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Home Inspection News

Hips for listed homes

I live in a listed building that is more than 200 years old. My property has been continuously marketed since April 2007, before the legal requirement for a home information pack was introduced. I was exempt from the need for a Hip, and remained so at each convoluted change of government regulations, although I have had to produce an energy performance certificate.

Are sellers in my position still exempt from having to produce a full pack? The cost associated with the preparation of a Hip for an historic building is considerable, and will make such properties even harder to sell than they have been thus far.


HIPs are selling sellers short

So the day has finally arrived and passed - April 6 2009. It wasn't only a landmark because it was my birthday (thanks for all the cards) but because now anyone selling a house must possess a Home Information Pack prior to marketing.

You may well think, as I did, that this isn't such a hardship. HIPs usually take about a week to come through and, though they cost about £300, potential buyers won't give it a second glance (less than 8 per cent ask to see a HIP, apparently). Consider it a bureaucratic annoyance, rather than something that could affect the sale.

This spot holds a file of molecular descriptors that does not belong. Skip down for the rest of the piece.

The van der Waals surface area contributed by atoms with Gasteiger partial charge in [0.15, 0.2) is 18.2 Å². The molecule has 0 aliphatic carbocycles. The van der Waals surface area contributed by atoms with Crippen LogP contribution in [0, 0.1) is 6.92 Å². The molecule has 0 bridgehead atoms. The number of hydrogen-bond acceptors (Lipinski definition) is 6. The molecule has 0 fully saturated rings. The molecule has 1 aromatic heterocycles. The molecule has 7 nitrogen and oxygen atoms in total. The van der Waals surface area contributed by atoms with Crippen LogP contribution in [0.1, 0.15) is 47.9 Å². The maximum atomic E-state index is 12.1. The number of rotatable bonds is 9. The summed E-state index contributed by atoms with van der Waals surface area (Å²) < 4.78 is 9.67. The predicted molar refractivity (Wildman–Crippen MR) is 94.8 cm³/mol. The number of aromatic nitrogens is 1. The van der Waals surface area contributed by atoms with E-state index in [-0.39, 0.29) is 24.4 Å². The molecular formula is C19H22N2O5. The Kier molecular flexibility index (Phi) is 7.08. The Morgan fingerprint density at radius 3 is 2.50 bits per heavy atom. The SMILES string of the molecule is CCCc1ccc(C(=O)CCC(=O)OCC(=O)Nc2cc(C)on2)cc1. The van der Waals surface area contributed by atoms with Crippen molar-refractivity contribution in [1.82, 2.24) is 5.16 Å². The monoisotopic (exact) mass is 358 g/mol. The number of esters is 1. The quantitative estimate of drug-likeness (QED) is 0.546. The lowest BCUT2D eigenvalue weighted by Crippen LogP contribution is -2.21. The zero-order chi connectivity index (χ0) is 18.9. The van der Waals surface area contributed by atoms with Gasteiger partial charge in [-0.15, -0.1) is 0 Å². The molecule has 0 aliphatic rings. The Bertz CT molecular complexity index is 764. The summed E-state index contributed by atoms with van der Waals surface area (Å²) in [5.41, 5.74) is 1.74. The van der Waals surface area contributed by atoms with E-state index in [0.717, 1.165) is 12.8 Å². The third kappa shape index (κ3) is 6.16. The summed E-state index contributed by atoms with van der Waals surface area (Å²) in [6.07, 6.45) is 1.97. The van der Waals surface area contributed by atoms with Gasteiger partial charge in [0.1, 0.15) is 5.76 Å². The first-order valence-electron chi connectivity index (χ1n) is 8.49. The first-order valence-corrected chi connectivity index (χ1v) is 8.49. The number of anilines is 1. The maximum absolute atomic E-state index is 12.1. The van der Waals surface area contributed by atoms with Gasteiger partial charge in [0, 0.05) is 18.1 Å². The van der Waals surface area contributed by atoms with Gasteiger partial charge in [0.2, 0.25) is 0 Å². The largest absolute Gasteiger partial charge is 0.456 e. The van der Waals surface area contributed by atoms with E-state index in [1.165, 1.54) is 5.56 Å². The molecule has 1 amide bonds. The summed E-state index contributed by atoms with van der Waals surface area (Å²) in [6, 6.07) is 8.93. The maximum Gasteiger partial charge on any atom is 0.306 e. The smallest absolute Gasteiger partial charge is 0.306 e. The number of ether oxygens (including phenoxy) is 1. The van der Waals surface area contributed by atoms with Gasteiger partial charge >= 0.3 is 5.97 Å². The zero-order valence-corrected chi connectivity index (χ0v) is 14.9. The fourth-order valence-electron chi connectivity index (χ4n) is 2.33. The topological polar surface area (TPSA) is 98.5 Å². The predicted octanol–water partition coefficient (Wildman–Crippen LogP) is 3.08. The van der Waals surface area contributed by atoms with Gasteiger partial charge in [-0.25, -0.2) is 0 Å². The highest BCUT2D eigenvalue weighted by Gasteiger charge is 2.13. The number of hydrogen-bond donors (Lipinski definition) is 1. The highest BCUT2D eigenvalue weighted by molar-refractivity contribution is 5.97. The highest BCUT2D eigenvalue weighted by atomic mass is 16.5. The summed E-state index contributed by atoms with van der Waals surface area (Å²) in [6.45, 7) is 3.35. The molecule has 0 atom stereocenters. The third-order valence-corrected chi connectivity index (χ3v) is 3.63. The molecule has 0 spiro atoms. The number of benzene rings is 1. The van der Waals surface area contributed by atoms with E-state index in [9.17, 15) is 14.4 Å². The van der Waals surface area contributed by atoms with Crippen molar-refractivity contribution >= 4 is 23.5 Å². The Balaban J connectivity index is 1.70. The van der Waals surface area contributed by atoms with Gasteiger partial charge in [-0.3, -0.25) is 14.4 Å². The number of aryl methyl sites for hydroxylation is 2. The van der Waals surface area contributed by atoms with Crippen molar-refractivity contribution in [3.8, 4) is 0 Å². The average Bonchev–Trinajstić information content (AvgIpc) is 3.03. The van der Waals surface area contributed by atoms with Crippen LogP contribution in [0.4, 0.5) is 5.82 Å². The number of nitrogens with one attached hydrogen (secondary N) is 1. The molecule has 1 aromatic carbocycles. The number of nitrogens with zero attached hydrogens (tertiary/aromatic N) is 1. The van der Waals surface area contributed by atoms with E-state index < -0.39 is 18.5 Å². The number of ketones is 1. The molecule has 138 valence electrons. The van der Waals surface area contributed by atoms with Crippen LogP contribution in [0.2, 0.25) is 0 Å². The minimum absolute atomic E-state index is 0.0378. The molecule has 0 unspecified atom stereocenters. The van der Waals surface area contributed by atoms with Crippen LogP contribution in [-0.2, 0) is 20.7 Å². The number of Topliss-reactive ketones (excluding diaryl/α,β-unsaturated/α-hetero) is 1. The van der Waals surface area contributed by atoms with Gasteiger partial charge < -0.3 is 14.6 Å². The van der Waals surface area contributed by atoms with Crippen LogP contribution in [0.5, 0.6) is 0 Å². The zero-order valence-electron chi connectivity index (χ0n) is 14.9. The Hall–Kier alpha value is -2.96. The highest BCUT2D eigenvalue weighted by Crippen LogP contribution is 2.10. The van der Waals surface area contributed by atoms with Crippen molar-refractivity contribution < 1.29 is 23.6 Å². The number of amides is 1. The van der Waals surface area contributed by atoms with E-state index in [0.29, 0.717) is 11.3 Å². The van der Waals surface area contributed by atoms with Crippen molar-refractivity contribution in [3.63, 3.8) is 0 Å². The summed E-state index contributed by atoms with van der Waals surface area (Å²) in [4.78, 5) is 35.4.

Home information packs now required before a sale

The requirement for sellers to have a home information pack (Hip) in place when selling their home risks disrupting the property market at a sensitive time, estate agents have warned.

Until now, sellers have been allowed to market their properties without a Hip to show potential buyers, provided one has been commissioned. But from today all sellers, including those selling leasehold properties, must have a Hip from the outset.

Charles Wasdell, head of research at propertyfinder.com, said: "Sellers are already cautious in the current market and this will prevent people from testing the waters, and risks a drought of good saleable properties. The government should be trying to stimulate housing transactions, not tie the process up in more red tape."


Property Information Questionnaire Consensus

The initial consensus amongst Home Information Pack providers is that the Property Information Questionnaire (which as of the 6th April comes a compulsory document within a Home Information Pack) is a very simple form to complete. We don't disagree, it is very easy to complete but as with all multiple choice questionnaires can be very difficult to answer accurately.

Where the PIQ is concerned, the devil is most certainly in the detail. Many sellers will lured into reading a question one way when in fact the reality is that the question is asking something very different.


Market recovery warning over Hips

Property professionals have warned the housing market could be further slowed down by changes to the rules governing controversial Home Information Packs (Hips).

From Monday all sellers must have one of the packs in place before they can start to market their property, meaning they will typically face a delay of between three and five days before they can put their home up for sale.


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